The Russian Parliament has discussed a new mechanism to bail out insurance companies, Finance Minister Anton Siluanov said on Tuesday, according to Reuters.
“A draft law improving supervision on insurance companies, including a mechanism of their bailout, is being prepared by the State Duma,” Siluanov told a meeting with Prime Minister Dmitry Medvedev on Tuesday.
Russia’s central bank bailed out Otkritie bank and Rosgosstrakh, an insurance company connected to it, last year. There are a number of other big private insurance groups operating in Russia.
Rosgosstrakh, a company generating losses, was purchased by Otkritie in August 2017, effectively putting the insurance company under the control of the state. RGS Life, a profitable arm of Rosgosstrakh did not enter the deal and remained controlled by the former owner, Danil Khachaturov.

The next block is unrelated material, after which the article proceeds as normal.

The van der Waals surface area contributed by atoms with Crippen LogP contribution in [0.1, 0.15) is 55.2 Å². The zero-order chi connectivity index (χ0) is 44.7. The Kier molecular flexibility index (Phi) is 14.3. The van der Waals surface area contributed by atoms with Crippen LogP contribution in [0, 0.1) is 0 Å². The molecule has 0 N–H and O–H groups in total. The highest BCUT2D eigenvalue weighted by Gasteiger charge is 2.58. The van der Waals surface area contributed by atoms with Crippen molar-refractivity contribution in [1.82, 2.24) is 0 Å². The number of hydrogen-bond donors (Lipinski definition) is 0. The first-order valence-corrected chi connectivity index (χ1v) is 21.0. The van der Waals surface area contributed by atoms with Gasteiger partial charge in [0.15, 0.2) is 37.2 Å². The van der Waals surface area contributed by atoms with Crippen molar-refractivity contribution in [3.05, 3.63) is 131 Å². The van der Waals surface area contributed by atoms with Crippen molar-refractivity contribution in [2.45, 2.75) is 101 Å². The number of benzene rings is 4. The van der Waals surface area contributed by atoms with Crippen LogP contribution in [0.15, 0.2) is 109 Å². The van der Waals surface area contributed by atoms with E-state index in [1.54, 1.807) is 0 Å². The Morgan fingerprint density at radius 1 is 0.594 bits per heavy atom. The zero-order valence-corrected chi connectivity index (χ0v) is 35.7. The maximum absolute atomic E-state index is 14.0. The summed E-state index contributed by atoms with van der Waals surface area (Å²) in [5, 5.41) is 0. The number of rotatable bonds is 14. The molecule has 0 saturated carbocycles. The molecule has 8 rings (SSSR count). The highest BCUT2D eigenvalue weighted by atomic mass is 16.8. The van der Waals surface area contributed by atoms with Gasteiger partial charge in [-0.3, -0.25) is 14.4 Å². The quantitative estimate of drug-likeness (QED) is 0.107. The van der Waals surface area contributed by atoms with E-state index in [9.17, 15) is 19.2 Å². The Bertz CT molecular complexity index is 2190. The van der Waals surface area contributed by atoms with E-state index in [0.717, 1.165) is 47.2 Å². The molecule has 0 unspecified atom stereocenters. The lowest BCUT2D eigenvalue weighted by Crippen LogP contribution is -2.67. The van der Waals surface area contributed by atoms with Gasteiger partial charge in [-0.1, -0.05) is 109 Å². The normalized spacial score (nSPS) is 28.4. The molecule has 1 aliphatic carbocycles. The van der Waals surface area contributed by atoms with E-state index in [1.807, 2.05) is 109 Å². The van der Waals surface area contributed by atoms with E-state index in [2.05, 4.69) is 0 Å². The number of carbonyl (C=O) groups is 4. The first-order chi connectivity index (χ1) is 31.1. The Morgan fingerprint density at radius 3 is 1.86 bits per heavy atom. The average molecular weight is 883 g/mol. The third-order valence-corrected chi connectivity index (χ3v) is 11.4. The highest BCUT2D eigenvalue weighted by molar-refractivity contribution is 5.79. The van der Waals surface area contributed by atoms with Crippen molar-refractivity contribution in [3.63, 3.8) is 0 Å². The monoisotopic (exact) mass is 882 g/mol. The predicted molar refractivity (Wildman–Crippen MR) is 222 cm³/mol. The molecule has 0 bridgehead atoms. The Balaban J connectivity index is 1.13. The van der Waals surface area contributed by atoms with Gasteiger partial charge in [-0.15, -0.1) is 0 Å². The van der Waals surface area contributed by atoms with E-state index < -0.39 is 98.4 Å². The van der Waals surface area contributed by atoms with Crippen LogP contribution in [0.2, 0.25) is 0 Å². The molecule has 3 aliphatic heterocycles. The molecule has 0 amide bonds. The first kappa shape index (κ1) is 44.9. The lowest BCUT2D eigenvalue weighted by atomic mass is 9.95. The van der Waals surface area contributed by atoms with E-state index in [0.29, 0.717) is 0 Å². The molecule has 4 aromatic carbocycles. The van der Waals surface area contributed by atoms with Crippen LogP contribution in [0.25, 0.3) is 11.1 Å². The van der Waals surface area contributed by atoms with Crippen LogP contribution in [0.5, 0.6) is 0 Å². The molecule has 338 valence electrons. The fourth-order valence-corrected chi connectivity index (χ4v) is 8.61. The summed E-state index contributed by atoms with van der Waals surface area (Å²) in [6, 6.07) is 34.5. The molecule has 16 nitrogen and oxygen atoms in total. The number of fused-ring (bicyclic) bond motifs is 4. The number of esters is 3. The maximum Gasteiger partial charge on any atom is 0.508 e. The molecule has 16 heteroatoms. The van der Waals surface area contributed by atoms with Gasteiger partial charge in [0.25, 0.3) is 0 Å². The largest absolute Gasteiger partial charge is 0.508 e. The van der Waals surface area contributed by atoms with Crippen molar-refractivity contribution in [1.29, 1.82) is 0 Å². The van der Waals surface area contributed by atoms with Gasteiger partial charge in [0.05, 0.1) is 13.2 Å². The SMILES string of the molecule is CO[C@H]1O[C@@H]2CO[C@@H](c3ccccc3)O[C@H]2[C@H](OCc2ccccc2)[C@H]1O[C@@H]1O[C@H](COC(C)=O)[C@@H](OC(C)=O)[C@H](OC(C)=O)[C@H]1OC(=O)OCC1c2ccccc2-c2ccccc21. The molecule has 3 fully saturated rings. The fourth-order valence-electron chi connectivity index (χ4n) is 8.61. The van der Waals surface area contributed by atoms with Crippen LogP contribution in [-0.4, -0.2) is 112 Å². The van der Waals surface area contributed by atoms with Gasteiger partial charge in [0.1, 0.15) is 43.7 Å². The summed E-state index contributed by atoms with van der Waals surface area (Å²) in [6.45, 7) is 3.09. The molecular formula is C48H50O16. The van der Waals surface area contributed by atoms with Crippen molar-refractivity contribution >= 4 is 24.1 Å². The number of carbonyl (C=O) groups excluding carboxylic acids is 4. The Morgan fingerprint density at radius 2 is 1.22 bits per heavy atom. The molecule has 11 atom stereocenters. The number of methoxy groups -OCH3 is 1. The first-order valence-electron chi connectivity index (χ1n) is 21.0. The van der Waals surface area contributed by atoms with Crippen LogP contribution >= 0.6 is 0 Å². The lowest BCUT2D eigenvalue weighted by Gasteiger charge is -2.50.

Bailouts of banks and insurance companies have become common in Russia in the past year, as the country’s central bank was tightening the rules about lending to related parties and is demanding stronger capital buffers. The stricter rules make the business of so-called “pocket banks” – creatures of the early capitalist years of Russia – less profitable.
This month, Reuters reported that Russia’s central bank is considering pumping more than 1 trillion rubles ($17 billion) into two banks it first bailed out last year to shore up their balance sheets, three sources familiar with the discussion told Reuters.
Russian banks have been hard hit by the fallout from Western sanctions over Russia’s annexation of Crimea in 2014 and the economic impact of a sharp fall in oil prices on the country’s foreign currency earnings.
The central bank bailed out private banks Otkritie, B&N Bank and Promsvyazbank in 2017 and shut dozens of smaller lenders as part of a broader clean-up of a sector weakened by mounting bad loans and deposit outflows.